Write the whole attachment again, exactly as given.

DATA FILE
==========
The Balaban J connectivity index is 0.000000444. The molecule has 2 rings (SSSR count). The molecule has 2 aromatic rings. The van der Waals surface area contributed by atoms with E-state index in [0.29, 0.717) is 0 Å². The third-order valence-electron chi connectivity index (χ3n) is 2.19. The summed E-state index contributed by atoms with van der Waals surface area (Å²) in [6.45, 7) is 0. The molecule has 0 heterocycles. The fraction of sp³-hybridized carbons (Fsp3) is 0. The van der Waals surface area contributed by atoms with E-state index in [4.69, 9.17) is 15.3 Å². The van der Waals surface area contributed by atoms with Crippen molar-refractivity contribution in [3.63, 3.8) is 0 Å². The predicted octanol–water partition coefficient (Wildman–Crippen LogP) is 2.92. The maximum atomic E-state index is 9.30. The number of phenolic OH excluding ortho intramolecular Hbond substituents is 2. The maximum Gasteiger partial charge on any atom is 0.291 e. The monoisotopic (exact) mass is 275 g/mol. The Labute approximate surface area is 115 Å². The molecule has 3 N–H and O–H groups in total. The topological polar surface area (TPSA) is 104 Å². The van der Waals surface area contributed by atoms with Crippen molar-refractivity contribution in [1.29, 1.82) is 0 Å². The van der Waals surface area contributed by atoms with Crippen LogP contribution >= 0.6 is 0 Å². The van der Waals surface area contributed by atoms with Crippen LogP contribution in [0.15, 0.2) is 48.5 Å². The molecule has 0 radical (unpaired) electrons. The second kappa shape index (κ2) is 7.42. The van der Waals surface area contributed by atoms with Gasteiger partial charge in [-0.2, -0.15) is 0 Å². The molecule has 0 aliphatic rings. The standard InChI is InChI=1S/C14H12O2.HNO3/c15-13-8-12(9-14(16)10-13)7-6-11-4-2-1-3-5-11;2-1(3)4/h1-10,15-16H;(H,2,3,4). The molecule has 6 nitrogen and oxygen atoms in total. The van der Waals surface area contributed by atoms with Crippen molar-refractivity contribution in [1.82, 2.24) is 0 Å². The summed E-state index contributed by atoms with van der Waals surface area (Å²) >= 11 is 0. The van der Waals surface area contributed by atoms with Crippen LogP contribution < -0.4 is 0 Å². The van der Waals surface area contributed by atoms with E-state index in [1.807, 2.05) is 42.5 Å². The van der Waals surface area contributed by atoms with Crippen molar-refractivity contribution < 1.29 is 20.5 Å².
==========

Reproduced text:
The Balaban J connectivity index is 0.000000444. The molecule has 2 rings (SSSR count). The molecule has 2 aromatic rings. The van der Waals surface area contributed by atoms with E-state index in [0.29, 0.717) is 0 Å². The third-order valence-electron chi connectivity index (χ3n) is 2.19. The summed E-state index contributed by atoms with van der Waals surface area (Å²) in [6.45, 7) is 0. The molecule has 0 heterocycles. The fraction of sp³-hybridized carbons (Fsp3) is 0. The van der Waals surface area contributed by atoms with E-state index in [4.69, 9.17) is 15.3 Å². The van der Waals surface area contributed by atoms with Crippen molar-refractivity contribution in [3.63, 3.8) is 0 Å². The predicted octanol–water partition coefficient (Wildman–Crippen LogP) is 2.92. The maximum atomic E-state index is 9.30. The number of phenolic OH excluding ortho intramolecular Hbond substituents is 2. The maximum Gasteiger partial charge on any atom is 0.291 e. The monoisotopic (exact) mass is 275 g/mol. The Labute approximate surface area is 115 Å². The molecule has 3 N–H and O–H groups in total. The topological polar surface area (TPSA) is 104 Å². The van der Waals surface area contributed by atoms with Crippen molar-refractivity contribution in [1.29, 1.82) is 0 Å². The van der Waals surface area contributed by atoms with Crippen LogP contribution >= 0.6 is 0 Å². The van der Waals surface area contributed by atoms with Crippen LogP contribution in [0.15, 0.2) is 48.5 Å². The molecule has 0 radical (unpaired) electrons. The second kappa shape index (κ2) is 7.42. The van der Waals surface area contributed by atoms with Gasteiger partial charge in [-0.2, -0.15) is 0 Å². The molecule has 0 aliphatic rings. The standard InChI is InChI=1S/C14H12O2.HNO3/c15-13-8-12(9-14(16)10-13)7-6-11-4-2-1-3-5-11;2-1(3)4/h1-10,15-16H;(H,2,3,4). The molecule has 6 nitrogen and oxygen atoms in total. The van der Waals surface area contributed by atoms with Crippen molar-refractivity contribution in [1.82, 2.24) is 0 Å². The summed E-state index contributed by atoms with van der Waals surface area (Å²) >= 11 is 0. The van der Waals surface area contributed by atoms with Crippen LogP contribution < -0.4 is 0 Å². The van der Waals surface area contributed by atoms with E-state index in [1.807, 2.05) is 42.5 Å². The van der Waals surface area contributed by atoms with Crippen molar-refractivity contribution < 1.29 is 20.5 Å².